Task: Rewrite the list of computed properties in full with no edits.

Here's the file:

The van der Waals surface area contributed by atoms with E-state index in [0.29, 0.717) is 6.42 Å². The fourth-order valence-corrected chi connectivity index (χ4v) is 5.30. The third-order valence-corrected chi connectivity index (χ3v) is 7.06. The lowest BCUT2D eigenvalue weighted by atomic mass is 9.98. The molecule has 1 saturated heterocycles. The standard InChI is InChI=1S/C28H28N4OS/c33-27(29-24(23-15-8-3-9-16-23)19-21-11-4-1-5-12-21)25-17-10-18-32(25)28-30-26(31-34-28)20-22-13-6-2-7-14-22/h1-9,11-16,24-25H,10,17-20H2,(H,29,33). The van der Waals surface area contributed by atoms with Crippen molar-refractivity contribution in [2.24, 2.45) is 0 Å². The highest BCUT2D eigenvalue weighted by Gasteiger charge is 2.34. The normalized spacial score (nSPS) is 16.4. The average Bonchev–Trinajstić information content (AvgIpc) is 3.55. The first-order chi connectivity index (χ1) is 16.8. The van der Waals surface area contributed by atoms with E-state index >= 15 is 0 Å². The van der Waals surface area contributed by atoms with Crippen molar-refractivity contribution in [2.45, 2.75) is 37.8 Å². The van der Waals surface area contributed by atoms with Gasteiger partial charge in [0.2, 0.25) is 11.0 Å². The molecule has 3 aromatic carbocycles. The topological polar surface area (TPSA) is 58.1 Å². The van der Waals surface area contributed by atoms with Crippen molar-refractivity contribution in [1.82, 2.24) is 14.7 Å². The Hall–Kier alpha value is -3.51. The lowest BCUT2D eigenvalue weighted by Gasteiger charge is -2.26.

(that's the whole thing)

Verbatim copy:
The van der Waals surface area contributed by atoms with E-state index in [0.29, 0.717) is 6.42 Å². The fourth-order valence-corrected chi connectivity index (χ4v) is 5.30. The third-order valence-corrected chi connectivity index (χ3v) is 7.06. The lowest BCUT2D eigenvalue weighted by atomic mass is 9.98. The molecule has 1 saturated heterocycles. The standard InChI is InChI=1S/C28H28N4OS/c33-27(29-24(23-15-8-3-9-16-23)19-21-11-4-1-5-12-21)25-17-10-18-32(25)28-30-26(31-34-28)20-22-13-6-2-7-14-22/h1-9,11-16,24-25H,10,17-20H2,(H,29,33). The van der Waals surface area contributed by atoms with Crippen molar-refractivity contribution in [2.24, 2.45) is 0 Å². The highest BCUT2D eigenvalue weighted by Gasteiger charge is 2.34. The normalized spacial score (nSPS) is 16.4. The average Bonchev–Trinajstić information content (AvgIpc) is 3.55. The first-order chi connectivity index (χ1) is 16.8. The van der Waals surface area contributed by atoms with E-state index >= 15 is 0 Å². The van der Waals surface area contributed by atoms with Crippen molar-refractivity contribution in [2.45, 2.75) is 37.8 Å². The van der Waals surface area contributed by atoms with Gasteiger partial charge in [0.2, 0.25) is 11.0 Å². The molecule has 3 aromatic carbocycles. The topological polar surface area (TPSA) is 58.1 Å². The van der Waals surface area contributed by atoms with Crippen molar-refractivity contribution in [1.82, 2.24) is 14.7 Å². The Hall–Kier alpha value is -3.51. The lowest BCUT2D eigenvalue weighted by Gasteiger charge is -2.26.